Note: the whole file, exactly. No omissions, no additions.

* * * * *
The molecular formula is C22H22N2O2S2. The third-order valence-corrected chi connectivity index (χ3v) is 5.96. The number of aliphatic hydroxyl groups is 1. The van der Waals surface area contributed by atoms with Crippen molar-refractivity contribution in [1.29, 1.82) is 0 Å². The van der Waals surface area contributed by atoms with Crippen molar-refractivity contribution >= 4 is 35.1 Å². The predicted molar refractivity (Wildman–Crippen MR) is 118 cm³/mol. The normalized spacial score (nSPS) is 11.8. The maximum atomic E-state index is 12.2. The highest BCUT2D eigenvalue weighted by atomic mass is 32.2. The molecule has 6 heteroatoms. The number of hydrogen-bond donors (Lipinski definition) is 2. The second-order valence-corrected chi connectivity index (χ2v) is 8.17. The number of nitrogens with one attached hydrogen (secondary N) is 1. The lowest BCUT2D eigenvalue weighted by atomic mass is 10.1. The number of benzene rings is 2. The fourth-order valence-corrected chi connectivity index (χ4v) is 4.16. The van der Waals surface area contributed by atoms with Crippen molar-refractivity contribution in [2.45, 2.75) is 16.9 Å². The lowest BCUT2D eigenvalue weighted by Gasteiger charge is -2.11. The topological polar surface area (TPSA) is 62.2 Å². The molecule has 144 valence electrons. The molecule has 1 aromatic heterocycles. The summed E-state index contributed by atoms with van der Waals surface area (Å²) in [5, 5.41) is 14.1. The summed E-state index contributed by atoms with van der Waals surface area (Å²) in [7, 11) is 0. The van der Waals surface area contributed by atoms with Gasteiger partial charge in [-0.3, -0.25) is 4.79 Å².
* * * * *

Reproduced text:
The molecular formula is C22H22N2O2S2. The third-order valence-corrected chi connectivity index (χ3v) is 5.96. The number of aliphatic hydroxyl groups is 1. The van der Waals surface area contributed by atoms with Crippen molar-refractivity contribution in [1.29, 1.82) is 0 Å². The van der Waals surface area contributed by atoms with Crippen molar-refractivity contribution >= 4 is 35.1 Å². The predicted molar refractivity (Wildman–Crippen MR) is 118 cm³/mol. The normalized spacial score (nSPS) is 11.8. The maximum atomic E-state index is 12.2. The highest BCUT2D eigenvalue weighted by atomic mass is 32.2. The molecule has 6 heteroatoms. The number of hydrogen-bond donors (Lipinski definition) is 2. The second-order valence-corrected chi connectivity index (χ2v) is 8.17. The number of nitrogens with one attached hydrogen (secondary N) is 1. The lowest BCUT2D eigenvalue weighted by atomic mass is 10.1. The number of benzene rings is 2. The fourth-order valence-corrected chi connectivity index (χ4v) is 4.16. The van der Waals surface area contributed by atoms with Crippen molar-refractivity contribution in [2.45, 2.75) is 16.9 Å². The lowest BCUT2D eigenvalue weighted by Gasteiger charge is -2.11. The topological polar surface area (TPSA) is 62.2 Å². The molecule has 144 valence electrons. The molecule has 1 aromatic heterocycles. The summed E-state index contributed by atoms with van der Waals surface area (Å²) in [5, 5.41) is 14.1. The summed E-state index contributed by atoms with van der Waals surface area (Å²) in [7, 11) is 0. The van der Waals surface area contributed by atoms with Gasteiger partial charge in [-0.3, -0.25) is 4.79 Å².